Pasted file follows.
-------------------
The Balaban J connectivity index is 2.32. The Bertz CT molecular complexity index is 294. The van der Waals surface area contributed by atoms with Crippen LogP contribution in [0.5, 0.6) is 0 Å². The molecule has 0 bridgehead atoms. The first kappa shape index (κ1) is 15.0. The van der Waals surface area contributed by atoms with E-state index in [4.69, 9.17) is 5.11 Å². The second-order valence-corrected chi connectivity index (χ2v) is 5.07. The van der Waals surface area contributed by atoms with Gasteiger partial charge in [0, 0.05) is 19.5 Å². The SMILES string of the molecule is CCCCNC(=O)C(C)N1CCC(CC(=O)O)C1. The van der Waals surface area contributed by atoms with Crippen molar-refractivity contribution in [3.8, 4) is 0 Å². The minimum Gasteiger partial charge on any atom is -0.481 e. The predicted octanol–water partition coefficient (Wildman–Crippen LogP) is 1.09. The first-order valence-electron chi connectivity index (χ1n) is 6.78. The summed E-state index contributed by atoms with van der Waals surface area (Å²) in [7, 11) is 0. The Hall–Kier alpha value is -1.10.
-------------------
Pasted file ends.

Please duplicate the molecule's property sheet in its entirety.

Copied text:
The Balaban J connectivity index is 2.32. The Bertz CT molecular complexity index is 294. The van der Waals surface area contributed by atoms with Crippen LogP contribution in [0.5, 0.6) is 0 Å². The molecule has 0 bridgehead atoms. The first kappa shape index (κ1) is 15.0. The van der Waals surface area contributed by atoms with E-state index in [4.69, 9.17) is 5.11 Å². The second-order valence-corrected chi connectivity index (χ2v) is 5.07. The van der Waals surface area contributed by atoms with Gasteiger partial charge in [0, 0.05) is 19.5 Å². The SMILES string of the molecule is CCCCNC(=O)C(C)N1CCC(CC(=O)O)C1. The van der Waals surface area contributed by atoms with Crippen molar-refractivity contribution in [3.8, 4) is 0 Å². The minimum Gasteiger partial charge on any atom is -0.481 e. The predicted octanol–water partition coefficient (Wildman–Crippen LogP) is 1.09. The first-order valence-electron chi connectivity index (χ1n) is 6.78. The summed E-state index contributed by atoms with van der Waals surface area (Å²) in [7, 11) is 0. The Hall–Kier alpha value is -1.10.